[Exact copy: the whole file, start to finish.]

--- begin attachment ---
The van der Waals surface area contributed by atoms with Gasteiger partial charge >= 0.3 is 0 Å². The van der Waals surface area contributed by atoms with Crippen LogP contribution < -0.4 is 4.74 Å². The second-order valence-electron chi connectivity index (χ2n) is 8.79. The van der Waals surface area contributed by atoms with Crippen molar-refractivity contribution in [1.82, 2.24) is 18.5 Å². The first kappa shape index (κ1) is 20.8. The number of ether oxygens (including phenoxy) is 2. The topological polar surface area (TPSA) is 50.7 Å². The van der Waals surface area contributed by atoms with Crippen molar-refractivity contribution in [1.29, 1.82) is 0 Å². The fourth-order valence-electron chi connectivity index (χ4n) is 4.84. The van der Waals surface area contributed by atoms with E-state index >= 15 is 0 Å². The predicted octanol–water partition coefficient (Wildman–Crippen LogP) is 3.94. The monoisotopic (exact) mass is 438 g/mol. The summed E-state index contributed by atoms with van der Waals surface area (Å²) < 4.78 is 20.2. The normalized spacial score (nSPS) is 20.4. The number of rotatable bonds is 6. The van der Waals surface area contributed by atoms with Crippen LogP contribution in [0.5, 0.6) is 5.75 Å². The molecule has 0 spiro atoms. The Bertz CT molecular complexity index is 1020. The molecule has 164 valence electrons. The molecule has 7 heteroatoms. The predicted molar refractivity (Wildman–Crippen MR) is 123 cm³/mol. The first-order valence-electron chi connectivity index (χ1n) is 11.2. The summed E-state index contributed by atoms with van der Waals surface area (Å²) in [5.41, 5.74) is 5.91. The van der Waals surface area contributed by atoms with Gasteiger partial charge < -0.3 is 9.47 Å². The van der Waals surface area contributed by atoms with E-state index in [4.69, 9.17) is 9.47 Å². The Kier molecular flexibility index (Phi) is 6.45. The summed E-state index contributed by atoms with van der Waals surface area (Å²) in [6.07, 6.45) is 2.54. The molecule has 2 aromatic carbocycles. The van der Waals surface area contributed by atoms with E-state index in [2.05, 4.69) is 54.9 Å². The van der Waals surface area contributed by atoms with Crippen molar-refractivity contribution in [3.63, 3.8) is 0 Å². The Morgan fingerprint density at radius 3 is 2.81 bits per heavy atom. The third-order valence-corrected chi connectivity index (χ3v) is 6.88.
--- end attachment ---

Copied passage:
The van der Waals surface area contributed by atoms with Gasteiger partial charge >= 0.3 is 0 Å². The van der Waals surface area contributed by atoms with Crippen LogP contribution < -0.4 is 4.74 Å². The second-order valence-electron chi connectivity index (χ2n) is 8.79. The van der Waals surface area contributed by atoms with Crippen molar-refractivity contribution in [1.82, 2.24) is 18.5 Å². The first kappa shape index (κ1) is 20.8. The number of ether oxygens (including phenoxy) is 2. The topological polar surface area (TPSA) is 50.7 Å². The van der Waals surface area contributed by atoms with Crippen molar-refractivity contribution in [1.29, 1.82) is 0 Å². The fourth-order valence-electron chi connectivity index (χ4n) is 4.84. The van der Waals surface area contributed by atoms with E-state index >= 15 is 0 Å². The predicted octanol–water partition coefficient (Wildman–Crippen LogP) is 3.94. The monoisotopic (exact) mass is 438 g/mol. The summed E-state index contributed by atoms with van der Waals surface area (Å²) < 4.78 is 20.2. The normalized spacial score (nSPS) is 20.4. The number of rotatable bonds is 6. The van der Waals surface area contributed by atoms with Crippen LogP contribution in [0.5, 0.6) is 5.75 Å². The molecule has 0 spiro atoms. The Bertz CT molecular complexity index is 1020. The molecule has 164 valence electrons. The molecule has 7 heteroatoms. The predicted molar refractivity (Wildman–Crippen MR) is 123 cm³/mol. The first-order valence-electron chi connectivity index (χ1n) is 11.2. The summed E-state index contributed by atoms with van der Waals surface area (Å²) in [5.41, 5.74) is 5.91. The van der Waals surface area contributed by atoms with Gasteiger partial charge < -0.3 is 9.47 Å². The van der Waals surface area contributed by atoms with E-state index in [4.69, 9.17) is 9.47 Å². The Kier molecular flexibility index (Phi) is 6.45. The summed E-state index contributed by atoms with van der Waals surface area (Å²) in [6.07, 6.45) is 2.54. The molecule has 2 aromatic carbocycles. The van der Waals surface area contributed by atoms with E-state index in [2.05, 4.69) is 54.9 Å². The van der Waals surface area contributed by atoms with Crippen molar-refractivity contribution in [3.63, 3.8) is 0 Å². The Morgan fingerprint density at radius 3 is 2.81 bits per heavy atom. The third-order valence-corrected chi connectivity index (χ3v) is 6.88.